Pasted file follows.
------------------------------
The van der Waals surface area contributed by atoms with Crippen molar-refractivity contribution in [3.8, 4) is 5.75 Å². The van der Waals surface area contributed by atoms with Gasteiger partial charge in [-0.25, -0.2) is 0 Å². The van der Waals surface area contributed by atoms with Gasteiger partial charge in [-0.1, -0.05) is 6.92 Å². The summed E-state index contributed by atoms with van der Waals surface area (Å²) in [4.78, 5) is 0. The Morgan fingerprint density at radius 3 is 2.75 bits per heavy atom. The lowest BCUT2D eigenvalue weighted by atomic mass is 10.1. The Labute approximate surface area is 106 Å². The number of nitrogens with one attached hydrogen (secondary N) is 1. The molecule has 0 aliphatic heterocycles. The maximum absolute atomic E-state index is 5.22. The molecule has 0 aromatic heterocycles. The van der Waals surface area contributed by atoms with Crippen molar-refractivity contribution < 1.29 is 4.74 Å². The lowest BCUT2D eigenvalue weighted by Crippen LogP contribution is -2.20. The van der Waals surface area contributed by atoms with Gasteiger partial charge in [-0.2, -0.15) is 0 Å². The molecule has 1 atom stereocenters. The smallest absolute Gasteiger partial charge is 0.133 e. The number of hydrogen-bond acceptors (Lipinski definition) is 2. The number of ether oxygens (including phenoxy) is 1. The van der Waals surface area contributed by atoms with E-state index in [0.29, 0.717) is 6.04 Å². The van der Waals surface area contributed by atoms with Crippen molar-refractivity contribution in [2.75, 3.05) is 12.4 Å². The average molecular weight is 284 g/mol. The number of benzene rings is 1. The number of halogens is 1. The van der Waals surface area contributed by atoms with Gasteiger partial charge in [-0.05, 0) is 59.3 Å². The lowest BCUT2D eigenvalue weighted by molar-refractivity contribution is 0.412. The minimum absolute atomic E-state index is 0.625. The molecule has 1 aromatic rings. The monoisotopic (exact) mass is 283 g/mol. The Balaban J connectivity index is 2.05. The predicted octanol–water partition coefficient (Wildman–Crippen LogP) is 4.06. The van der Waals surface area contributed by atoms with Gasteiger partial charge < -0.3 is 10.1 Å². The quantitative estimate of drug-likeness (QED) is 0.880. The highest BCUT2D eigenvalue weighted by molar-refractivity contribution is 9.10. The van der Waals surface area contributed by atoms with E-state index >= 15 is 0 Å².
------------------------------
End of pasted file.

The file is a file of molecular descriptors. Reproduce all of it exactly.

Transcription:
The van der Waals surface area contributed by atoms with Crippen molar-refractivity contribution in [3.8, 4) is 5.75 Å². The van der Waals surface area contributed by atoms with Gasteiger partial charge in [-0.25, -0.2) is 0 Å². The van der Waals surface area contributed by atoms with Gasteiger partial charge in [-0.1, -0.05) is 6.92 Å². The summed E-state index contributed by atoms with van der Waals surface area (Å²) in [4.78, 5) is 0. The Morgan fingerprint density at radius 3 is 2.75 bits per heavy atom. The lowest BCUT2D eigenvalue weighted by atomic mass is 10.1. The Labute approximate surface area is 106 Å². The number of nitrogens with one attached hydrogen (secondary N) is 1. The molecule has 0 aliphatic heterocycles. The maximum absolute atomic E-state index is 5.22. The molecule has 0 aromatic heterocycles. The van der Waals surface area contributed by atoms with Crippen molar-refractivity contribution < 1.29 is 4.74 Å². The lowest BCUT2D eigenvalue weighted by Crippen LogP contribution is -2.20. The van der Waals surface area contributed by atoms with Gasteiger partial charge in [-0.2, -0.15) is 0 Å². The molecule has 1 atom stereocenters. The smallest absolute Gasteiger partial charge is 0.133 e. The number of hydrogen-bond acceptors (Lipinski definition) is 2. The number of ether oxygens (including phenoxy) is 1. The van der Waals surface area contributed by atoms with E-state index in [0.29, 0.717) is 6.04 Å². The van der Waals surface area contributed by atoms with Crippen molar-refractivity contribution in [2.75, 3.05) is 12.4 Å². The average molecular weight is 284 g/mol. The number of benzene rings is 1. The number of halogens is 1. The van der Waals surface area contributed by atoms with Gasteiger partial charge in [-0.05, 0) is 59.3 Å². The lowest BCUT2D eigenvalue weighted by molar-refractivity contribution is 0.412. The minimum absolute atomic E-state index is 0.625. The molecule has 1 aromatic rings. The monoisotopic (exact) mass is 283 g/mol. The Balaban J connectivity index is 2.05. The predicted octanol–water partition coefficient (Wildman–Crippen LogP) is 4.06. The van der Waals surface area contributed by atoms with Gasteiger partial charge < -0.3 is 10.1 Å². The quantitative estimate of drug-likeness (QED) is 0.880. The highest BCUT2D eigenvalue weighted by molar-refractivity contribution is 9.10. The van der Waals surface area contributed by atoms with E-state index >= 15 is 0 Å².